So, in that sense, that's a big repair of some the problems trans-Atlantically that occurred in connection with Iraq, and we're pleased with that.

DOBBS: And if Iran, as it is indicating that it will do, goes ahead with its uranium enrichment, begins its process, what is the United States -- what is -- what are the options for the United States here and for Europe?

BOLTON: President Bush made it clear his priority is to try to solve this through peaceful and diplomatic means. That's why we're in the Security Council, to increase the pressure on Iran and get them to change their strategic policies.

But President Bush has also been very clear, it is unacceptable for Iran to have nuclear weapons. So that's why he's also been clear, no option is off the table. But right now, our emphasis is on trying through diplomatic measures in the Security Council to show Iran it has no support in the rest of the world for its pursuit of nuclear weapons.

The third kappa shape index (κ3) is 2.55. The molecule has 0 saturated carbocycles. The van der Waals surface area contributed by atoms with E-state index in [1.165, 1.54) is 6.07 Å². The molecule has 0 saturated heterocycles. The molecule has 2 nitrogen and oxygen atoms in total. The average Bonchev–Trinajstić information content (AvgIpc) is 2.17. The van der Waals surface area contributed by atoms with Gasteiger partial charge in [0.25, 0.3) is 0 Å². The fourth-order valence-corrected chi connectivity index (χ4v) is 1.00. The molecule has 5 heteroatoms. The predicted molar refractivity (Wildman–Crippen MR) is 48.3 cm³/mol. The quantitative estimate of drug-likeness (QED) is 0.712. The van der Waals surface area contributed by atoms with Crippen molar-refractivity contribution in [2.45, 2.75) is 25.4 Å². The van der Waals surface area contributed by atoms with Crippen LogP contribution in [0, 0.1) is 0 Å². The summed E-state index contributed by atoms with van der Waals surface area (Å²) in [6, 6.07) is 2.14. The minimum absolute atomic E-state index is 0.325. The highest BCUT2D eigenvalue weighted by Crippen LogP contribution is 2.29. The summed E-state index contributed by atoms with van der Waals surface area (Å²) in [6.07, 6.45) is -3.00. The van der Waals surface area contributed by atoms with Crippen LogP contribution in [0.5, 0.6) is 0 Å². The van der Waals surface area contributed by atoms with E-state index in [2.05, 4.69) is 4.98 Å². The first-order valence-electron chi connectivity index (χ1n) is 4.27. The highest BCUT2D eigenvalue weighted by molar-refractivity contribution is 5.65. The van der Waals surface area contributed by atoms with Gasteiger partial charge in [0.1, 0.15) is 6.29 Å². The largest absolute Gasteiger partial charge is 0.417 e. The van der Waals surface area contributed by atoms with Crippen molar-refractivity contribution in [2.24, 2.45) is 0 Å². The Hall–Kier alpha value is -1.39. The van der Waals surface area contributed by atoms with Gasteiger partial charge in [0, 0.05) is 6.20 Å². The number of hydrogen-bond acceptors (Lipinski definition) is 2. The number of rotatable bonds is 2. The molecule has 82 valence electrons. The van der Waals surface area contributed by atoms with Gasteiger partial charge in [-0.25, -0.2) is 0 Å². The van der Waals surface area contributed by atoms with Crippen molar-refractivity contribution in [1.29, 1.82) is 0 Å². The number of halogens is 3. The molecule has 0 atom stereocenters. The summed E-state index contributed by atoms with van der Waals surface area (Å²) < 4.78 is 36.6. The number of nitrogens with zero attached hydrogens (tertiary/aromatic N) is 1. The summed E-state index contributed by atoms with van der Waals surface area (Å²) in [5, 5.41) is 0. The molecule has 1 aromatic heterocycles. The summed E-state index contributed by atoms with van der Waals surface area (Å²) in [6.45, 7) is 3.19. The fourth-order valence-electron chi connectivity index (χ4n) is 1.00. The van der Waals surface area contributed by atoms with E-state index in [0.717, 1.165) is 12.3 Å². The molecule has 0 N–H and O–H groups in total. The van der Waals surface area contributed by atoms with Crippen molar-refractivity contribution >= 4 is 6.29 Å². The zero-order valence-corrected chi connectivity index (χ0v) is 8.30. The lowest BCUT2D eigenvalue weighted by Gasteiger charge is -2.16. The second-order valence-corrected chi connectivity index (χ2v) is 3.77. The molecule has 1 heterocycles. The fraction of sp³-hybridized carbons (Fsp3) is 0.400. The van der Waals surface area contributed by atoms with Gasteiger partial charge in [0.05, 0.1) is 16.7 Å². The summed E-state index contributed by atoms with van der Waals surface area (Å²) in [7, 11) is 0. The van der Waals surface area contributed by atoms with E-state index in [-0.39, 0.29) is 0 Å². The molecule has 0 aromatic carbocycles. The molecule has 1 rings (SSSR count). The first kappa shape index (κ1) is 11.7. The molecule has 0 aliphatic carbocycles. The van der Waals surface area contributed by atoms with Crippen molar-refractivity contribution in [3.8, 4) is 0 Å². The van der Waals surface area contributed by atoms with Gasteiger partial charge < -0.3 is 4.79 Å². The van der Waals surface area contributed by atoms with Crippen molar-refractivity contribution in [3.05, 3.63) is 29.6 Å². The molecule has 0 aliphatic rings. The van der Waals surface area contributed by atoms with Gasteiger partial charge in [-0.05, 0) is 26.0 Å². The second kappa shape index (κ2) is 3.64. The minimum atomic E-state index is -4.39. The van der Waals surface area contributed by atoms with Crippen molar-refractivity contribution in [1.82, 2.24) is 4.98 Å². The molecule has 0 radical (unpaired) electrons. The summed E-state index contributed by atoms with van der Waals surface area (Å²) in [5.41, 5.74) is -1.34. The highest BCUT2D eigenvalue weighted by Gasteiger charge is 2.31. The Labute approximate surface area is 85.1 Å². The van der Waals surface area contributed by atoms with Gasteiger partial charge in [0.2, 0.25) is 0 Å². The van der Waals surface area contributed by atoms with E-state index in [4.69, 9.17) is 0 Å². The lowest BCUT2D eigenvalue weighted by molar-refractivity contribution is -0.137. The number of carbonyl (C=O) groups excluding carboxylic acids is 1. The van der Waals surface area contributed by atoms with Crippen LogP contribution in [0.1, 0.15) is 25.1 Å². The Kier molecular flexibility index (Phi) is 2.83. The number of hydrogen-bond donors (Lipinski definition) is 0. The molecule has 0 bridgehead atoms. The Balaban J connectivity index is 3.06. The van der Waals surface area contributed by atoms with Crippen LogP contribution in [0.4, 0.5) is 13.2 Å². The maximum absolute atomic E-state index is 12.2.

DOBBS: Ambassador John Bolton, thank you for being here.

BOLTON: Glad to do it.

DOBBS: Still ahead, why one lawmaker wants to reward employers of guest workers paying higher wages for foreign workers instead of Americans.

And then, who says raising the minimum wage is a bad idea for business? We have a report tonight that will show you new figures demonstrating that a higher minimum wage can help both the economy and our working men and women in this country.

Imagine that.

And Communist China, its expanding its military influence in this hemisphere, and U.S. law is allowing it to happen.

We'll have that story and a great deal more still ahead.

Stay with us. (COMMERCIAL BREAK)

DOBBS: Big business groups in this country such as the U.S. Chamber of Commerce and, of course, the Business Roundtable, they've consistently argued against helping working men and women in this country by raising the minimum wage, they say it will harm the economy and lead to the loss of small business jobs in particular. New research suggests just the opposite.